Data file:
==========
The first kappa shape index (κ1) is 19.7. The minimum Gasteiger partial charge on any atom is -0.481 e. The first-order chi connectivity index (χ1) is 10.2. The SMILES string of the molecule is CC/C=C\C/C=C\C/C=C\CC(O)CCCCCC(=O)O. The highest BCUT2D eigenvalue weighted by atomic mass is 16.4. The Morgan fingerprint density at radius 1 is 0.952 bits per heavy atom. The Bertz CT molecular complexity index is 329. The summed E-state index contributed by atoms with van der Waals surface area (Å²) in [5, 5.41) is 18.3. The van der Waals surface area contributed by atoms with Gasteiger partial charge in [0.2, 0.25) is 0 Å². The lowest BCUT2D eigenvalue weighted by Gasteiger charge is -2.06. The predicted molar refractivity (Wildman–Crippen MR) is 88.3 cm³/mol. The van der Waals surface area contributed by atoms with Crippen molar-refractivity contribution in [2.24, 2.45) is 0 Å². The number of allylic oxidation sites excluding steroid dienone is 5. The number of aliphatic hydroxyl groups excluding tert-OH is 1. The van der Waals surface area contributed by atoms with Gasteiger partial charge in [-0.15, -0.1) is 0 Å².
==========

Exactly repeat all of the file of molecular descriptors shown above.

The first kappa shape index (κ1) is 19.7. The minimum Gasteiger partial charge on any atom is -0.481 e. The first-order chi connectivity index (χ1) is 10.2. The SMILES string of the molecule is CC/C=C\C/C=C\C/C=C\CC(O)CCCCCC(=O)O. The highest BCUT2D eigenvalue weighted by atomic mass is 16.4. The Morgan fingerprint density at radius 1 is 0.952 bits per heavy atom. The Bertz CT molecular complexity index is 329. The summed E-state index contributed by atoms with van der Waals surface area (Å²) in [5, 5.41) is 18.3. The van der Waals surface area contributed by atoms with Gasteiger partial charge in [0.2, 0.25) is 0 Å². The lowest BCUT2D eigenvalue weighted by Gasteiger charge is -2.06. The predicted molar refractivity (Wildman–Crippen MR) is 88.3 cm³/mol. The van der Waals surface area contributed by atoms with Crippen molar-refractivity contribution in [2.24, 2.45) is 0 Å². The number of allylic oxidation sites excluding steroid dienone is 5. The number of aliphatic hydroxyl groups excluding tert-OH is 1. The van der Waals surface area contributed by atoms with Gasteiger partial charge in [-0.15, -0.1) is 0 Å².